Tag Archives: Joely Richardson

Rite Here, Right Now

Color Out of Space

by Hope Madden

HP Lovecraft has influenced horror cinema in ways too varied and numerous to really articulate. But true Lovecraft is tough to bring to the screen for a number of reasons, chief among them that his madness tends to involve something indescribable: a color no one’s ever seen before, a sound entirely new to the human ear, a shape that defies all laws of geography and logic.

Alex Garland pulled inspiration from Lovecraft’s 1927 short Colour Out of Space for his brilliant 2018 mindbender, Annihilation. But for direct adaptations, Richard Stanley’s newest may be the best.

Naturally, the film’s success is due in large part to Nicolas Cage’s performance, because who descends into madness quite as entertainingly?

Cage plays Nathan Gardner. Nathan and his wife (Joely Richardson), their three kids and their squatter (Tommy Chong – nice!) live a quiet life in the New England forest not far from Arkham. A meteorite changes all that.

Cage basically strums a favorite old tune, landing somewhere on his “nice guy gone insane” spectrum just this side of Brent (Mom and Dad) and Red Miller (Mandy). In fact, the voice that begins emerging once the meteorite hits is gleefully reminiscent of Peter Lowe from Vampire’s Kiss (a call back I can get behind).

Is that the only reason to see the movie? No. Tommy Chong is a hoot, Richardson gets one especially creepy carrot chopping scene, and things go a little Cronenberg just when you want them to.

There’s a lot wrong with the film, too. Scenes are sloppily slapped together, one rarely leading to the next. The film’s budget is betrayed by its FX and supporting performances are not especially strong.

But Stanley’s long-awaited comeback (this is his first narrative feature since being fired from The Island of Dr. Moreau in 1996) infuses Lovecraft with a much needed dark streak of comedy and entrenches his tale of madness within a loving family dynamic, offering an emotional center to the story that the author rarely delivered.

The film lacks the vibrant subversiveness of Mom and Dad and comes nowhere near the insane vision of Mandy, so Cage fans might be only mildly impressed. Lovecraft fans, though, have reason to be excited.

Sure Feels Endless

Endless Love

by Hope Madden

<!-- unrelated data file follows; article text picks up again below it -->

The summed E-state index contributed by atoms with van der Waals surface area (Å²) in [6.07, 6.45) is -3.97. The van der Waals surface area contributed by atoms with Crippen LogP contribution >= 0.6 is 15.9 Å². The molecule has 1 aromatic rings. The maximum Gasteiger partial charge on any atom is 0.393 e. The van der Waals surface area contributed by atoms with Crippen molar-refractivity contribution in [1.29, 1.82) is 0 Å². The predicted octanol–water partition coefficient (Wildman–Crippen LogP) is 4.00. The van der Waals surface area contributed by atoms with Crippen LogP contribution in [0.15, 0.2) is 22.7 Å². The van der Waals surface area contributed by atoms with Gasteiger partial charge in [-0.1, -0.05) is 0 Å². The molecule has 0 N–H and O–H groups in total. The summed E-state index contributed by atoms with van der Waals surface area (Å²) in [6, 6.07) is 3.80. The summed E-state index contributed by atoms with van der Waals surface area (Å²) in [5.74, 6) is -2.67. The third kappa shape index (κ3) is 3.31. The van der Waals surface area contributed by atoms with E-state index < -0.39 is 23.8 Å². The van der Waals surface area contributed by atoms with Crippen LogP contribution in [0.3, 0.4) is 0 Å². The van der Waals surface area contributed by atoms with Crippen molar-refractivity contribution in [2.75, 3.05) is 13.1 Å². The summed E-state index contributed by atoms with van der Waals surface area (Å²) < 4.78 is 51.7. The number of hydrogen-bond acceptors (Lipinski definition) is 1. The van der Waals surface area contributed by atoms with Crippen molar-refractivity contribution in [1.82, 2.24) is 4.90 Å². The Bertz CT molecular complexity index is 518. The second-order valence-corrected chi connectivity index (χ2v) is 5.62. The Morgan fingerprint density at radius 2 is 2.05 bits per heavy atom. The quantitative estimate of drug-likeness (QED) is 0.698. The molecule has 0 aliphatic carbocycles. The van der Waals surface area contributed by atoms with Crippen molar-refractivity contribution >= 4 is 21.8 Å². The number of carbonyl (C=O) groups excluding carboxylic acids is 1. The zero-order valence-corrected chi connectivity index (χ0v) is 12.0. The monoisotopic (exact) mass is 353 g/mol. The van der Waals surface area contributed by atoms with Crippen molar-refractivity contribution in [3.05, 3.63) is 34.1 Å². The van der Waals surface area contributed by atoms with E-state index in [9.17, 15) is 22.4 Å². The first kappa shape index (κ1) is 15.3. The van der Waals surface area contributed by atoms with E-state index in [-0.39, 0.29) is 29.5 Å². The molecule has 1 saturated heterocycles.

Thirty three years ago (what?), Brooke Shields played a 15-year-old in love. Like everything else the wee lass made during her formative years, there was a lot of sex involved. In this case, it was all filmed with cheese cloths and the mistaken idea that teenage love is unchanging and everlasting, and that kids are not idiots. Which they most certainly are. It was melodramatic and tawdry in the most ludicrous way, but it wasn’t Blue Lagoon, so in a way, we were lucky. Except for that song, which would not die.

But fast forward  a full third of a century and teens today are blessedly unaware of Ms. Shields’s canon. And what generation doesn’t need its own pandering, shallow, weakly scripted and poorly acted version of Romeo & Juliet?

The reboot is the third strike for writer/director Shana Feste (The Greatest, Country Strong). She’s pulled the most hyperbolic pulp out of Scott Spencer’s novel, settling for a tone that’s a little less soap opera, a little more CW drama.

Innocent young Jade Butterfield (Gabrielle Wilde in the Brooke Shields role) waits until high school graduation to finally pull her delicate nose out of her homework and notice hot valet/classmate David, who looks for all the world like a 25-year-old man (25-year-old Alex Pettyfer – pretty, yet bereft of any natural acting talent).

They swoon. Oh, isn’t young love swoon-worthy? Jade’s mom (Joely Richardson) thinks so, in a borderline creepy way. No! She’s just supportive. Just really, weirdly supportive of the highly sexual relationship her teen is having in her house.

And who wouldn’t be? Who would seek to crush such obvious, deep, abiding and eternal – endless, even – love? Well, Jade’s douchebag of a dad, that’s who. And lest you believe this is just a naturally protective father trying to shield his daughter from any STDs or unwanted pregnancies that would derail her pre-med undergrad at Brown, that is not solely the case. He’s also a controlling asshole. Gawd!

If it were only the indulgent teen fantasy element that offended, the film would be almost tolerable. Unfortunately, Pettyfer has lines. Plus, he’s asked to perform with other actors, which means reactions, gestures, expression – how exactly was he supposed to have picked those skills up in his previous employment as an Urban Outfitter mannequin?

Next to him, Wilde looks borderline competent. Which she may be. At a certain point my eyes began rolling uncontrollably.

Valentine’s Day or not, Endless Love will cause you to lose the will to live. Keep yourself safe, and more importantly, keep the world safe from an onslaught of Brooke Shields remakes. Just stay home.